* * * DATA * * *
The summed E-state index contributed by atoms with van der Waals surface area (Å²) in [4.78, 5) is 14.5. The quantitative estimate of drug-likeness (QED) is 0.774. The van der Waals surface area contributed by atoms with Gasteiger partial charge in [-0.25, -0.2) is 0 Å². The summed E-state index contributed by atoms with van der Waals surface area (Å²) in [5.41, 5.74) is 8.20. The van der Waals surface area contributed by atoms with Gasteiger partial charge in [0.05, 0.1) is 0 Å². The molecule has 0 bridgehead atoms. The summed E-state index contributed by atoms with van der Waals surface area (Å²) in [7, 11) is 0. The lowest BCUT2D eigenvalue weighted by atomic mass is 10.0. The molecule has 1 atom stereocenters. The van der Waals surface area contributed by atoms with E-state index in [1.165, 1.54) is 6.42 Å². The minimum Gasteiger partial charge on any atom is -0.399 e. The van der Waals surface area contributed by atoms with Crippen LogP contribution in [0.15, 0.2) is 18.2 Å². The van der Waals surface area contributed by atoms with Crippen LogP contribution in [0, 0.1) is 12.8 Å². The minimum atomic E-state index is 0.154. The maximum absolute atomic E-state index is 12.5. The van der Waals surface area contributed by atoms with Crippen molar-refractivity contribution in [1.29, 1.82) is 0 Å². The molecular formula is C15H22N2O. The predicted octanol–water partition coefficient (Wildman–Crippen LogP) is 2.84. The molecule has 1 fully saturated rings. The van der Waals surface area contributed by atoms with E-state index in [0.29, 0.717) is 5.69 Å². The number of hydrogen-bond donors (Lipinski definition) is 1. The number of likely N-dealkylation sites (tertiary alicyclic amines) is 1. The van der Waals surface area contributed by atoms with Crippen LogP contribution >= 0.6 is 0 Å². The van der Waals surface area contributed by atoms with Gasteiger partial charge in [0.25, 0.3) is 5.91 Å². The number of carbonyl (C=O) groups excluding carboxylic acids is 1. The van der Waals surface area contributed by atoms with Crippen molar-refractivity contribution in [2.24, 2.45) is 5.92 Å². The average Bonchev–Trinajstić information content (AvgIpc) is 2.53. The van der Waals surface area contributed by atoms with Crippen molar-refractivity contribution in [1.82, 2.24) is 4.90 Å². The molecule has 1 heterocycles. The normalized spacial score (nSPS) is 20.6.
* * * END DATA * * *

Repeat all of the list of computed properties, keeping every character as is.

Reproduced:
The summed E-state index contributed by atoms with van der Waals surface area (Å²) in [4.78, 5) is 14.5. The quantitative estimate of drug-likeness (QED) is 0.774. The van der Waals surface area contributed by atoms with Gasteiger partial charge in [-0.25, -0.2) is 0 Å². The summed E-state index contributed by atoms with van der Waals surface area (Å²) in [5.41, 5.74) is 8.20. The van der Waals surface area contributed by atoms with Gasteiger partial charge in [0.05, 0.1) is 0 Å². The molecule has 0 bridgehead atoms. The summed E-state index contributed by atoms with van der Waals surface area (Å²) in [7, 11) is 0. The lowest BCUT2D eigenvalue weighted by atomic mass is 10.0. The molecule has 1 atom stereocenters. The van der Waals surface area contributed by atoms with E-state index in [1.165, 1.54) is 6.42 Å². The minimum Gasteiger partial charge on any atom is -0.399 e. The van der Waals surface area contributed by atoms with Crippen LogP contribution in [0.15, 0.2) is 18.2 Å². The van der Waals surface area contributed by atoms with Crippen LogP contribution in [0, 0.1) is 12.8 Å². The minimum atomic E-state index is 0.154. The maximum absolute atomic E-state index is 12.5. The van der Waals surface area contributed by atoms with Crippen molar-refractivity contribution in [1.29, 1.82) is 0 Å². The molecular formula is C15H22N2O. The predicted octanol–water partition coefficient (Wildman–Crippen LogP) is 2.84. The molecule has 1 fully saturated rings. The van der Waals surface area contributed by atoms with E-state index in [0.29, 0.717) is 5.69 Å². The number of hydrogen-bond donors (Lipinski definition) is 1. The number of likely N-dealkylation sites (tertiary alicyclic amines) is 1. The van der Waals surface area contributed by atoms with Crippen LogP contribution >= 0.6 is 0 Å². The van der Waals surface area contributed by atoms with Gasteiger partial charge in [0.25, 0.3) is 5.91 Å². The number of carbonyl (C=O) groups excluding carboxylic acids is 1. The van der Waals surface area contributed by atoms with Crippen molar-refractivity contribution in [2.24, 2.45) is 5.92 Å². The average Bonchev–Trinajstić information content (AvgIpc) is 2.53. The van der Waals surface area contributed by atoms with Crippen molar-refractivity contribution in [1.82, 2.24) is 4.90 Å². The molecule has 1 heterocycles. The normalized spacial score (nSPS) is 20.6.